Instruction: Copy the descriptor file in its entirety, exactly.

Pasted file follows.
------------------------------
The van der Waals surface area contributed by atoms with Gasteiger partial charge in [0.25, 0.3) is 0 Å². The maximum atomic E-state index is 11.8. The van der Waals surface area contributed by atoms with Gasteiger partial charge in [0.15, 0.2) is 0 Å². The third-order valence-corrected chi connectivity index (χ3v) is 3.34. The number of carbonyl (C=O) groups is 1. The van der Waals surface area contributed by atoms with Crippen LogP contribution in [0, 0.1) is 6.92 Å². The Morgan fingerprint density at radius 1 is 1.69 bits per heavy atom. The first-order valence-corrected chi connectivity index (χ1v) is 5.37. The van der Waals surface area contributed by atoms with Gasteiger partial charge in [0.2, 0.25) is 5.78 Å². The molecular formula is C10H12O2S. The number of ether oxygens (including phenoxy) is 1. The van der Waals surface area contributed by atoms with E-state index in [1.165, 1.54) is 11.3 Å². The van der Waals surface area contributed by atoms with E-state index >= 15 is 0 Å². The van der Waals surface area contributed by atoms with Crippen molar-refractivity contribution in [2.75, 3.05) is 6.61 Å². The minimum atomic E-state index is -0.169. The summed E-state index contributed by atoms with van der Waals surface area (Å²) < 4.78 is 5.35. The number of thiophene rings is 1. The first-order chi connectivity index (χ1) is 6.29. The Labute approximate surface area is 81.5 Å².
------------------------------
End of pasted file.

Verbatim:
The van der Waals surface area contributed by atoms with Gasteiger partial charge in [0.25, 0.3) is 0 Å². The maximum atomic E-state index is 11.8. The van der Waals surface area contributed by atoms with Gasteiger partial charge in [0.15, 0.2) is 0 Å². The third-order valence-corrected chi connectivity index (χ3v) is 3.34. The number of carbonyl (C=O) groups is 1. The van der Waals surface area contributed by atoms with Crippen LogP contribution in [0, 0.1) is 6.92 Å². The Morgan fingerprint density at radius 1 is 1.69 bits per heavy atom. The first-order valence-corrected chi connectivity index (χ1v) is 5.37. The van der Waals surface area contributed by atoms with Gasteiger partial charge in [0.2, 0.25) is 5.78 Å². The molecular formula is C10H12O2S. The number of ether oxygens (including phenoxy) is 1. The van der Waals surface area contributed by atoms with E-state index in [1.165, 1.54) is 11.3 Å². The van der Waals surface area contributed by atoms with E-state index >= 15 is 0 Å². The van der Waals surface area contributed by atoms with Crippen molar-refractivity contribution in [2.75, 3.05) is 6.61 Å². The minimum atomic E-state index is -0.169. The summed E-state index contributed by atoms with van der Waals surface area (Å²) < 4.78 is 5.35. The number of thiophene rings is 1. The first-order chi connectivity index (χ1) is 6.29. The Labute approximate surface area is 81.5 Å².